Google Drive is certainly the most-used cloud storage in the world. And, truth to be told, in the sea of Google’s apps that have had ups and downs over the years, Drive is consistently reliable. It unifies all Google services into one storage, free storage size is bigger than the competition, and integration with PCs got substantially better with the introduction of Google Drive for Desktop. But, it still can slow down over time. Today, we explain how to clear the Google Drive cache and speed it up.
How do I clear cache in Google Drive and Docs
On Android, you can clear cache in Google Drive and consequently in Google Docs from the Google Drive app. You can also clear cache from the System settings. The built-in option is preferable and you can also set a cache size limit. After your cached documents get over the limit, the oldest cached files will be cleared and the more recent ones will take their place.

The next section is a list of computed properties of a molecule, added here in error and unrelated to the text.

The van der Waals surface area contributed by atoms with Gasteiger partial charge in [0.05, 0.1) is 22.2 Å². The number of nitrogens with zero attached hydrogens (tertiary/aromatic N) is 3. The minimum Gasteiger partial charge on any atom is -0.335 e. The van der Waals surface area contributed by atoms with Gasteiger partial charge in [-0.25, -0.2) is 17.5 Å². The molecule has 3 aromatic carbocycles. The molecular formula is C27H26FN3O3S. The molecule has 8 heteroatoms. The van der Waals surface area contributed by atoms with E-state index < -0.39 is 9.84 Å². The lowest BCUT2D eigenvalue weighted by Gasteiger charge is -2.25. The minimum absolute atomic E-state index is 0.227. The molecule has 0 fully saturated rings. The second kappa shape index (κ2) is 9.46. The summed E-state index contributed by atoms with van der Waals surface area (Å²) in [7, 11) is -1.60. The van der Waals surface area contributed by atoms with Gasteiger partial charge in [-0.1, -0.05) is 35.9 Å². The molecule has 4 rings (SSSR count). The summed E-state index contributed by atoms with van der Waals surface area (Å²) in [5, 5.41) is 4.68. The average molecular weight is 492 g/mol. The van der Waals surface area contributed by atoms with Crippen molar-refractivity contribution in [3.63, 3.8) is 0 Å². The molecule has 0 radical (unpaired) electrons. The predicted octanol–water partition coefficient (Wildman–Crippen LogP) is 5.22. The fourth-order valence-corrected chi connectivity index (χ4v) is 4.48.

Cached files will load faster but, over time, the results might be quite the contrary. The app might slow down because there are a lot of cached documents. And even the 100 MB limit (minimum cache size), can cache a lot of files. It’s not about the per-file size but more due to the file quantity. Many cached files will, over time, slightly slow down Google Drive.
Here’s how to clear cache in the Google Drive app:
- On your Android or iPhone, open the Google Drive app.
- Tap on the hamburger (3 vertical lines) menu and select Settings.
- In the Documents cache section, tap Clear cache and confirm.
- Just under that is the Cache size where you can choose from the range of 100MB up to 1GB of cache size.
And this is how to clear cache in system settings:
- Open Settings.
- Tap Apps. Expand All apps.
- Open Google Drive.
- Tap Storage.
- Clear cache.
If you use Google Drive for Desktop, you can clear the cache by deleting content from the Local cached files directory. Open Drive Preferences > Settings > and you’ll see the Local cached files directory.
To save up some storage space on your PC, consider using the Stream option instead of Mirroring. It might be less reliable because it requires a network connection to access files, but you don’t need to keep files both in the cloud and the local storage.
And, on that note, we can conclude this article. We thank you for reading and encourage you to share your thoughts with us in the comments section below. As always, we look forward to hearing from you.